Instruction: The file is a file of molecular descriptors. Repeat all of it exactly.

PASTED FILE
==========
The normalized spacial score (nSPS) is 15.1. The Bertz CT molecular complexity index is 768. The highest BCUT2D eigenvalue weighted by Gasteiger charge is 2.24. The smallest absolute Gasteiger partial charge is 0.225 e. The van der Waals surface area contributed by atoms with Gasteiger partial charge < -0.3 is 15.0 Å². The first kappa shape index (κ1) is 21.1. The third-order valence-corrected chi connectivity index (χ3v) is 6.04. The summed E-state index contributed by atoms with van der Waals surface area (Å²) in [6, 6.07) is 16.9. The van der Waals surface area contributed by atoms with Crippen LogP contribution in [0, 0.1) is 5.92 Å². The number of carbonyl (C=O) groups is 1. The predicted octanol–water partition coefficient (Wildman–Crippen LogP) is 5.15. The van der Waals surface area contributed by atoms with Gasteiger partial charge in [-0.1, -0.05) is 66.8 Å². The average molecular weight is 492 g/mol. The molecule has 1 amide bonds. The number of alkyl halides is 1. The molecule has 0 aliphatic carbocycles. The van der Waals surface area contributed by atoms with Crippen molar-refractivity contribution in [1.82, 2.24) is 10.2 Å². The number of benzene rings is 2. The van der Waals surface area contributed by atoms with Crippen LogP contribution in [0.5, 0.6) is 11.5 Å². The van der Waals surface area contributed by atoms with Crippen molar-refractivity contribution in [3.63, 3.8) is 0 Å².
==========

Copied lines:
The normalized spacial score (nSPS) is 15.1. The Bertz CT molecular complexity index is 768. The highest BCUT2D eigenvalue weighted by Gasteiger charge is 2.24. The smallest absolute Gasteiger partial charge is 0.225 e. The van der Waals surface area contributed by atoms with Gasteiger partial charge < -0.3 is 15.0 Å². The first kappa shape index (κ1) is 21.1. The third-order valence-corrected chi connectivity index (χ3v) is 6.04. The summed E-state index contributed by atoms with van der Waals surface area (Å²) in [6, 6.07) is 16.9. The van der Waals surface area contributed by atoms with Crippen LogP contribution in [0, 0.1) is 5.92 Å². The number of carbonyl (C=O) groups is 1. The predicted octanol–water partition coefficient (Wildman–Crippen LogP) is 5.15. The van der Waals surface area contributed by atoms with Gasteiger partial charge in [-0.1, -0.05) is 66.8 Å². The average molecular weight is 492 g/mol. The molecule has 1 amide bonds. The number of alkyl halides is 1. The molecule has 0 aliphatic carbocycles. The van der Waals surface area contributed by atoms with Crippen molar-refractivity contribution in [1.82, 2.24) is 10.2 Å². The number of benzene rings is 2. The van der Waals surface area contributed by atoms with Crippen LogP contribution in [0.5, 0.6) is 11.5 Å². The van der Waals surface area contributed by atoms with Crippen molar-refractivity contribution in [3.63, 3.8) is 0 Å².